According to the Chinese horoscope, the pig represents wealth. I believe it will hold amazing opportunities for those brands that are well positioned. On the flipside, it will be a nightmare year for those who are complacent. It’s for managers of luxury brands to choose — in China and beyond.


Daniel Langer is CEO of the luxury, lifestyle and consumer brand strategy firm Équité. He consults some of the leading luxury brands in the world, is the author of several luxury management books, a regular keynote speaker, and holds management seminars in Europe, the USA, and Asia. Follow @drlanger

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Susie Bubble Talks Chinese Fashion Amid Bicester Village CNY Pop-up Shop Launch

Super influencer Susanna Lau (a.k.a. Susie Bubble) is hot. Her blog, “Style Bubble,” has become one of the most successful fashion blogs since its launch in 2016, boasting some 300,000+ views per post. Her recent collaboration with Chanel, modeling sumptuous haute couture pieces, was a great success. And now the fashionista has entered the world of brick-and-mortar retail, with her first-ever pop-up boutique, aptly named “Celebrating China,” at Value Retail’s Bicester Village Shopping Collection to celebrate the Chinese New Year.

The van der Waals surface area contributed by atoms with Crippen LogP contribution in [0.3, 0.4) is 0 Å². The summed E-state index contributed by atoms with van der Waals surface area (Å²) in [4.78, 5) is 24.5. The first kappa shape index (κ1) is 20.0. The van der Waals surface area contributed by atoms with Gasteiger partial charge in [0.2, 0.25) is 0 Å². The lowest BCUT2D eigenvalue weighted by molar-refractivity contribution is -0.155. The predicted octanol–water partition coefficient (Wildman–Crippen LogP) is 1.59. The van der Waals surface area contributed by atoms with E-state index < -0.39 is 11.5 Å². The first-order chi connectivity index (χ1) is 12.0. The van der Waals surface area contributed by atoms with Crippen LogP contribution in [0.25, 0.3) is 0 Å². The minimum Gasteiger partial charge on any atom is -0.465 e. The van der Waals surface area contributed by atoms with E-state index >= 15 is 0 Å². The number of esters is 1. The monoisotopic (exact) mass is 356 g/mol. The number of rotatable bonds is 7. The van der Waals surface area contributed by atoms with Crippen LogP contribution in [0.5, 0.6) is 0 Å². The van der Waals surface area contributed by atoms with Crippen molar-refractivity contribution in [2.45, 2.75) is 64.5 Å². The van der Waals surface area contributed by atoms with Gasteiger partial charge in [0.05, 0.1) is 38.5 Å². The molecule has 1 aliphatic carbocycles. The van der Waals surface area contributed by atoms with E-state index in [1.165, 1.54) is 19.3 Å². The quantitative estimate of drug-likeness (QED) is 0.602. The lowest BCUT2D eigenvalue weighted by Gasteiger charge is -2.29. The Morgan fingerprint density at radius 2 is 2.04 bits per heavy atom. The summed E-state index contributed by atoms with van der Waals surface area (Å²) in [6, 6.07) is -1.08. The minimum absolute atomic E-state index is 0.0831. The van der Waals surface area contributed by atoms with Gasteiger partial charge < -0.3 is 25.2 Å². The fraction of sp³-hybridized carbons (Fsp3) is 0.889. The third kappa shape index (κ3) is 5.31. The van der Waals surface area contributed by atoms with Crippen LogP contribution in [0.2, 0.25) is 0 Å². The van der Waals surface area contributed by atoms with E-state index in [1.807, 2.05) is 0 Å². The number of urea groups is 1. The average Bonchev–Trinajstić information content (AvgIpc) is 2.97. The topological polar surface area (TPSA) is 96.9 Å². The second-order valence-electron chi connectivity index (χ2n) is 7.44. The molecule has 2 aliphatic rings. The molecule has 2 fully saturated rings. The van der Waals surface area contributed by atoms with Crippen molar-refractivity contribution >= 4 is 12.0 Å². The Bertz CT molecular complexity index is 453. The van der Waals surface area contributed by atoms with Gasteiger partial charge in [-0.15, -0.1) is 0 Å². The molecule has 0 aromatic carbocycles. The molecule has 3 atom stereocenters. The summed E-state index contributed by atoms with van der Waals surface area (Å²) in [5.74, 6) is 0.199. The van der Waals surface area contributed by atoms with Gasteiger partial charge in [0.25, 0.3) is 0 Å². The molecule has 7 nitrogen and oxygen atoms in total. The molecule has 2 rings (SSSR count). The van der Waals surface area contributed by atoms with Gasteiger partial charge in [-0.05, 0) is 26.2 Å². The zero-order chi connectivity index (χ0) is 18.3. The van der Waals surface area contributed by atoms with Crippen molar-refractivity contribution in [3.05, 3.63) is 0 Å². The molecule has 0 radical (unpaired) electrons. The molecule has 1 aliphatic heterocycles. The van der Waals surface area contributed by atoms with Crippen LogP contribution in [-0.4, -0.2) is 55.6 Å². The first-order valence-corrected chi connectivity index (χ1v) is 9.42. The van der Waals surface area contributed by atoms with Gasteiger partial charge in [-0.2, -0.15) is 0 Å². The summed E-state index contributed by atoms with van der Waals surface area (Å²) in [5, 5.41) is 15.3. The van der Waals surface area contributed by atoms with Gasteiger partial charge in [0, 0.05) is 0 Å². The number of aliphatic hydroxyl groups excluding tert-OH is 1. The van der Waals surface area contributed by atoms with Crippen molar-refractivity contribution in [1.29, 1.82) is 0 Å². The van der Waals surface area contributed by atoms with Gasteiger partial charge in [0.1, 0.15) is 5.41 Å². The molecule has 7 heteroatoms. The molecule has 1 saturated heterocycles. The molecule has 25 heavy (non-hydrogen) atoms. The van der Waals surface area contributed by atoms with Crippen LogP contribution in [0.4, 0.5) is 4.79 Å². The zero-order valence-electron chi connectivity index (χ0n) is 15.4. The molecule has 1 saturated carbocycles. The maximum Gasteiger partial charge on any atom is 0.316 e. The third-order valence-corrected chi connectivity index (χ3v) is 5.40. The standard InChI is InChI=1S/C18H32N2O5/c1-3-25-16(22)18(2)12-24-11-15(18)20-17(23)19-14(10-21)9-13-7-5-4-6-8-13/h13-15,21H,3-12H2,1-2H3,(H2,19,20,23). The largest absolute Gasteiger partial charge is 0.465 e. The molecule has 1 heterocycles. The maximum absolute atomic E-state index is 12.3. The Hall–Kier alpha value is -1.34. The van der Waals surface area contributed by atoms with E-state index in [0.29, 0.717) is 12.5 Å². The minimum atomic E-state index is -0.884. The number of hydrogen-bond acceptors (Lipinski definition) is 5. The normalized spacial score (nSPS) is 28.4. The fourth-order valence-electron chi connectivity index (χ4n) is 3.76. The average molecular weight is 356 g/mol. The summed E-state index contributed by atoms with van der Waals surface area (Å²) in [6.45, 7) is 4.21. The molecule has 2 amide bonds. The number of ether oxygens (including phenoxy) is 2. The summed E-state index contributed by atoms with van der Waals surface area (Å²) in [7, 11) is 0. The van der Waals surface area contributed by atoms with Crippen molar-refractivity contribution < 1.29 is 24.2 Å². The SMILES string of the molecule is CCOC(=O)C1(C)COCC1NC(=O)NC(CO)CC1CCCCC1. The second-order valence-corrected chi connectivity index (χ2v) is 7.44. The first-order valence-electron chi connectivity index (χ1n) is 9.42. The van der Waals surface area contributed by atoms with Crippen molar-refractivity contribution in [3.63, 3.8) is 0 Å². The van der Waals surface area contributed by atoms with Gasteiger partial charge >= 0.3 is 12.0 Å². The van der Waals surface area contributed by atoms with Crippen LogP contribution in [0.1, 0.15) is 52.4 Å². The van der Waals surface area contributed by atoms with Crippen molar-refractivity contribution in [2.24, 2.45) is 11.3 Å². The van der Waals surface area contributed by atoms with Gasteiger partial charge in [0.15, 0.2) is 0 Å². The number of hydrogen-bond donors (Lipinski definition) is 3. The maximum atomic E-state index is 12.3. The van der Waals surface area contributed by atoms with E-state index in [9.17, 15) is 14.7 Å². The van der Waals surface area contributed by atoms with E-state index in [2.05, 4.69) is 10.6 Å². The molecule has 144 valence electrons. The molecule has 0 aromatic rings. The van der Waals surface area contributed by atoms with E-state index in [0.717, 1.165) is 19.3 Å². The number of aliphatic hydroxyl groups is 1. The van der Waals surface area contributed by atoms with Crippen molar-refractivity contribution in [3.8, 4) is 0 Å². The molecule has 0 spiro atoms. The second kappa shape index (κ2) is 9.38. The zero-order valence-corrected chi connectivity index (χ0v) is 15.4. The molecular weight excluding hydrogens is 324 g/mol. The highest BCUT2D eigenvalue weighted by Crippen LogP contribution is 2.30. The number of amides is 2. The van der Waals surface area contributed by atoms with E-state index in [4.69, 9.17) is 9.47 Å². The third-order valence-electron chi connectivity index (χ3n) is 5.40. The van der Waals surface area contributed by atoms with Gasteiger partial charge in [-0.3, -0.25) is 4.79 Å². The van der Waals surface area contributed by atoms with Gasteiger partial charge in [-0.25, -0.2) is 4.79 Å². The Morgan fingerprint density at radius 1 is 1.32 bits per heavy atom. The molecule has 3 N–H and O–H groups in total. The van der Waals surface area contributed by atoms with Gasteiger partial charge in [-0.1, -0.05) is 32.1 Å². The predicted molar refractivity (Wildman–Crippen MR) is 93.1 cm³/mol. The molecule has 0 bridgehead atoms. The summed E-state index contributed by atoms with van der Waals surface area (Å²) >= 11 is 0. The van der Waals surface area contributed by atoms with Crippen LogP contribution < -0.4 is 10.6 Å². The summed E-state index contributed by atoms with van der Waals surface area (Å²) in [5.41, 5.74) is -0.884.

The Bicester Village Shopping Collection, a discount designer outlet located just outside of London, is said to be the second most visited destination for Chinese tourists visiting the U.K. (Buckingham Palace is first). It’s also home to more than 160 mega-brands, including Prada, Gucci, and Yves Saint Laurent, and has been leading the way in catering to the booming outbound Chinese travel market. Almost every store has at least one Mandarin-speaking staffer, and it’s impossible to find a sign that isn’t translated into Mandarin, and that includes the nearby Bicester Village train station.

So it’s no surprise that they partnered with Alipay on a global campaign to promote the Bicester Village Shopping Collection and its other shopping villages in Europe and China. Gone are the days of shoppers simply being lured in by big name brands alone. Now, the discerning Chinese market is seeking edgier, one-of-a-kind designs, and Bicester Village is working to accommodate. Susie Bubble’s pop-up is curated just for this crowd, showcasing the work of ten emerging Chinese designers, including former winner of the BFC Fashion Trust Award and an LVMH award finalist Huishan Zhang, Marie Yat, I-Am-Chen, and Snow Xue Gao.